Arts and Entertainment

Sheryl Crow "Feels Like Home" (Warner Bros)

Ronny Jordan: Guitarist whose version of the Miles Davis classic tune ‘So What’ became an Acid Jazz dancefloor favourite

The Miles Davis standard “So What” has been a modal jazz touchstone for 55 years, providing the harmonic canvas for myriad improvisations and reinterpretations.

Strum as you are: Kurt Cobain

The week in music: Riotous story of how Brixton became a rock fans' nirvana

What is the best gig you've been to at Brixton Academy? Perhaps it's Public Enemy, or The Smiths' final show in 1986? Simon Parkes bought the seminal venue for £1 in 1982 and what stories he has to tell in his new memoir Live at the Brixton Academy: a Riotous Life in the Music Business.

Amadou and Mariam, gig review

Royal Concert Hall, Glasgow

Cass McCombs, gig review: 'High-quality material pours forth'

Queen Elizabeth Hall, London

Album reviews: Lincoln Durham, Boy & Bear, Run The Jewels, Benjamin Clementine, Howe Gelb

Lincoln Durham, "Exodus of the Deemed Unrighteous" (Droog)

Album review: Bruce Springsteen, 'High Hopes' (Columbia)

A few low notes but the Boss has still got it covered

Hall at the 50th Monterey Jazz Festival in 2007, with Geoffrey Keezer on piano

Jim Hall: Jazz guitarist whose subtly powerful style led Pat Metheny to acclaim him as 'the father of modern guitar playing'

It seems banal to say of an artist that he was a nice person with a great sense of humour. But every comment about Jim Hall, following his death at 83, has emphasised his personal qualities. The veteran bassist Bill Crow described Hall as "A dear friend, a great musician, and one of the best laughers I've ever known. Early in the days of knowing him, he laughed so hard at something [Bob] Brookmeyer and I were saying that he dislocated his left shoulder." Not the best outcome for a guitarist.

A new Johnny Cash album will be released in March 2014

Lost Johnny Cash album set for release in 2014

A collection of unheard country tracks will hit shops in March next year

Flair's 'Dust My Rhythm & Blues'

Dust My Rhythm & Blues, album review: 'Lyrics that will have you crying into your beer'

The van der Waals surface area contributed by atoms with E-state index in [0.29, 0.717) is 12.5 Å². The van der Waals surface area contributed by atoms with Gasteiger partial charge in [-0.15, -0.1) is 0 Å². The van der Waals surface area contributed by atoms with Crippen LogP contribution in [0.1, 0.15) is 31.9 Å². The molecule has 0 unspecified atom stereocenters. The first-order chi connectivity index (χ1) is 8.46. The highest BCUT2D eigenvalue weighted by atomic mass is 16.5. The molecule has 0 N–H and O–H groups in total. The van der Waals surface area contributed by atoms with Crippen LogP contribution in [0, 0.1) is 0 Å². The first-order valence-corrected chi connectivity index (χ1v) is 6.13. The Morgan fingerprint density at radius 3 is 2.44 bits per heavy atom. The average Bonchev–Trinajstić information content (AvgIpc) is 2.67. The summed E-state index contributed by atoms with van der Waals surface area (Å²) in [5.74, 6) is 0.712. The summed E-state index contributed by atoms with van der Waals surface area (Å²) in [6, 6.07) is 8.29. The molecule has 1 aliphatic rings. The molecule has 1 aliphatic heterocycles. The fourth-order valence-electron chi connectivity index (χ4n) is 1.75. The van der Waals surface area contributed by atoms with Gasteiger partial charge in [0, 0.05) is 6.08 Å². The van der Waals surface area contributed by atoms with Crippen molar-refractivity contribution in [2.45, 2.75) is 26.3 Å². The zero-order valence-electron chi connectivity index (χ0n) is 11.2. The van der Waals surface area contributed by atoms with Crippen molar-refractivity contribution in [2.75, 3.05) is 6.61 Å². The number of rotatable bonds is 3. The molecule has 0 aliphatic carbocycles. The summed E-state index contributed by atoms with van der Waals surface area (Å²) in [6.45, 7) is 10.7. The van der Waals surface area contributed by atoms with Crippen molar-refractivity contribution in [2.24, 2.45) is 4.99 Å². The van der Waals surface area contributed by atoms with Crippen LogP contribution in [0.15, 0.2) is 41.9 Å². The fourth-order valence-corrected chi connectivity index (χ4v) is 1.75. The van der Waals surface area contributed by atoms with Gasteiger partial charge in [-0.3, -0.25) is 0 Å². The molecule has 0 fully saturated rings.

Flair's remastered original is brash, beguiling and best played loud

Kim Wilde: The pop-singer-turned-gardener-turned-pop-singer talks Elvis, trees and drunken singalongs

I was profoundly affected by music from a very young age As a toddler I used to sit and weep every time Coronation Street came on TV; it had such a sad theme tune that it broke my heart every time.

Napalm Death perform at Hammerfest 2010

Napalm Death gig threatens structure of historic De La Warr Pavilion

The V&A previously cancelled a Napalm Death gig due to concerns that the high level of decibels would damage the historic museum

Album review: Josephine Foster, I'm a Dreamer, Fire Records

This Spain and Colorado-based singer-songwriter’s wavering ethereal voice hangs in the air like cigar smoke and is curiously reminiscent of the theremin. It’s the perfect vehicle for carrying her timeless songs, which mix Tin Pan Alley jauntiness with New Orleans swing, then throws in a dash of country melancholy so that you never know quite where you are.

Music review: The Saints, The Borderline, London

The Saints have big-name fans. Bruce Springsteen covered their “Just Like Fire Would” every night of a recent tour, and Bob Geldof said only three bands changed rock in the Seventies – the Pistols, the Ramones and The Saints. Like the Pistols, the Saints were spat out by an uncomprehending EMI, but they kept going, and here they were promoting an excellent 14th album, King of the Sun.

Album review: Keith Jarrett, No End (ECM)

He never took drugs, Jarrett writes in the sleeve notes to this double CD of previously unreleased private studio recordings from 1986, but otherwise happily participated in the Haight-Ashbury summer of love, whose melody lingers on.

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